The brain depends on proper thyroid function, and a brain-healthy diet is paramount for people with Hashimoto’s and hypothyroidism.
Trans fats are found in fast foods, processed foods, margarine, shortening, and more. They can be identified in a list of ingredients as hydrogenated or partially hydrogenated oil.
Vitamins, omega 3s protect brain
On the other hand, study participants who ate diets high in vitamins B, C, D, and E and omega 3 fatty acids were found to have larger, healthier brains than their junk-food eating peers. These nutrients are found in vegetables, fruits, fish, and raw nuts and seeds.
A brain-healthy diet will also tame autoimmune flare-ups and inflammation associated with Hashimoto’s hypothyroidism.
Even small amounts of trans fats damaging
The study by Oregon Health and Science University in Portland was the first to measure blood levels of trans fats in relation to brain volume using MRI brain scans.
The most sobering observation was that blood levels of trans fat levels were not that high, a testament to the damage they cause even in small amounts.
Brain mostly fat
Fatty acids make up cell membranes, brain tissue, and myelin sheaths, which protect neurons that communicate with one another. In fact, about 60 percent of the brain is made up of fat, coming from fats in the diet.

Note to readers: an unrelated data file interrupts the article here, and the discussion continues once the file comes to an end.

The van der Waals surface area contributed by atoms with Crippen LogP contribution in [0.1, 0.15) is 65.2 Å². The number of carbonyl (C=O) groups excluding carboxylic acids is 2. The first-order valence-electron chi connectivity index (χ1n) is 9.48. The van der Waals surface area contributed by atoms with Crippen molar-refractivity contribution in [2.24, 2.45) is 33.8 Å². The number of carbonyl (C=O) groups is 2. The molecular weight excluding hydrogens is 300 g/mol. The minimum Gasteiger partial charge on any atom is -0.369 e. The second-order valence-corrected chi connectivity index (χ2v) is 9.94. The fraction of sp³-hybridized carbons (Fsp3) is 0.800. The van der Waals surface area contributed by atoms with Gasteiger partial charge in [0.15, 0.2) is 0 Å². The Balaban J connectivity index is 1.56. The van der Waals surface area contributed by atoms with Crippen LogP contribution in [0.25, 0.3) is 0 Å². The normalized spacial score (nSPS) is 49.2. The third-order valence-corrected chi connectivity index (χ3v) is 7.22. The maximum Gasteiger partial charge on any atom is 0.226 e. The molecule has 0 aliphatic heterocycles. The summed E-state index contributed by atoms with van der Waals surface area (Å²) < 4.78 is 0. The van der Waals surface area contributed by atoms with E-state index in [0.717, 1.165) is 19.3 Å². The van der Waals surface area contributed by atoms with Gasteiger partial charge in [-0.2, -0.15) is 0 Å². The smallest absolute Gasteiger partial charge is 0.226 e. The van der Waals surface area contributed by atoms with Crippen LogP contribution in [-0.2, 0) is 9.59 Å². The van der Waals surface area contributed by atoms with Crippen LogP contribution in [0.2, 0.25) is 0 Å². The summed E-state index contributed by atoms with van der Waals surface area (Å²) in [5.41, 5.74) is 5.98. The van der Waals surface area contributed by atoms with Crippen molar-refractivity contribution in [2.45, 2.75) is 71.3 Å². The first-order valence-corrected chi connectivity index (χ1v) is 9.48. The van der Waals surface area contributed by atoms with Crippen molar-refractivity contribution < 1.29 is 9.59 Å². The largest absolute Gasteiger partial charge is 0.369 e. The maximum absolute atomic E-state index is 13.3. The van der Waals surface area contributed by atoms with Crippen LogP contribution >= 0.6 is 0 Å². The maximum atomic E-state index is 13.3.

Trans fats replace good fats in brain
When trans fats become part of the cells and nerve sheaths they replace vital brain fats, such as DHA, an essential omega-3 fatty acid. As a result, cellular communication suffers, the cells degenerate, brain volume shrinks, and memory and cognition suffer.
Trans fats restrict blood flow to brain
Trans fats also contribute to the clogging of veins and arteries, which inhibits blood flow to the brain. Constricting blood flow to the brain robs the brain of oxygen and vital nutrients, another factor that degenerates, or shrinks, the brain and affects function.
Healthy hypothyroidism brain diet
Trans fats are closer to plastic than food, significantly impacting brain health, and it’s best to strictly avoid them.
Instead, aim for a brain-friendly diet that includes leafy green vegetables, seafood, eggs, olive oil, nuts, avocadoes, colorful fruits, nuts, and meats.
Eliminating all sweets and sodas and minimizing starchy foods (grains, potatoes, legumes, etc.) will reduce inflammation, which also protect brain health.
Studies show a strong link between Hashimoto’s hypothyroidism and gluten intolerance, making a strict gluten-free diet important for managing thyroid health.
Other food intolerances are common for those with Hashimoto’s hypothyroidism. An allergy-elimination diet is a good way to ferret out which foods may be causing inflammation.